Better quality control and auditing isn't just good business -- it's also becoming the law. Both the European Union and the U.S. now require companies to carefully trace the origin of food products from the time ingredients enter a plant. "The FDA said, 'If we have reason for concern, you need to be able within four hours to identity the sources of all the ingredients that go into any finished products,'" says Scott McLeod, vice-president for marketing at Ross Systems. "A lot of companies are reacting to that -- and a lot of them can't [do it now]."
Most food companies are reluctant to discuss their specific safety measures for fear of tipping their hands. "Our production methods and food-safety and security programs are proprietary, especially in light of recent events," says Cathy Pernu, a senior manager with Kraft Foods (KFT ) in an e-mail. "We're confident we're doing what we can to ensure the safety of our products." Pernu adds that Kraft has sunk $30 million into shoring up its security in ways that go beyond what the government requires.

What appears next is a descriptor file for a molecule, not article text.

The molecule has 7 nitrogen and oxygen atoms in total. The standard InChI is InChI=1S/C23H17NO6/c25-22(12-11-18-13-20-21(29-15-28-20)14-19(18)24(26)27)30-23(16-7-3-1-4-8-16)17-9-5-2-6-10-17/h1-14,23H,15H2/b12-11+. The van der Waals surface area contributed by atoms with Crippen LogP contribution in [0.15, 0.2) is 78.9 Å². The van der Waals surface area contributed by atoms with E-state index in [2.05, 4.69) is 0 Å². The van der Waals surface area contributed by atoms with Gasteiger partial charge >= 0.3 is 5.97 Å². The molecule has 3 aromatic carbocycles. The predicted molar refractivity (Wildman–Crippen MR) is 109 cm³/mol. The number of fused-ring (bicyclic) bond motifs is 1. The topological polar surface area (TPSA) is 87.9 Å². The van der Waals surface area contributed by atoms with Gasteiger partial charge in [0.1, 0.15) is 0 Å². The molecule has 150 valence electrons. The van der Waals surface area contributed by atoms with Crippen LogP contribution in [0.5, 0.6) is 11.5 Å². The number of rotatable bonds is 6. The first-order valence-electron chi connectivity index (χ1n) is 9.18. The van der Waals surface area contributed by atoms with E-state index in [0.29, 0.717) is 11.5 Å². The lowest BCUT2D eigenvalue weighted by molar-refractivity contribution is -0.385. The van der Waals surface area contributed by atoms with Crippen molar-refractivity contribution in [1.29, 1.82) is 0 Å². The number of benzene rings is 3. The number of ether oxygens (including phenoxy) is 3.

That's becoming par for the course: Industry experts say every major food manufacturer has given its plants and procedures a rigorous once-over to trace products and intercept problems. "Since 9/11, they've moved to shore up their response and recovery plans," says Jesse Majkowski, an associate with consultancy Booz Allen Hamilton and the former U.S. Agriculture Dept. assistant administrator for Food Security & Emergency Preparedness.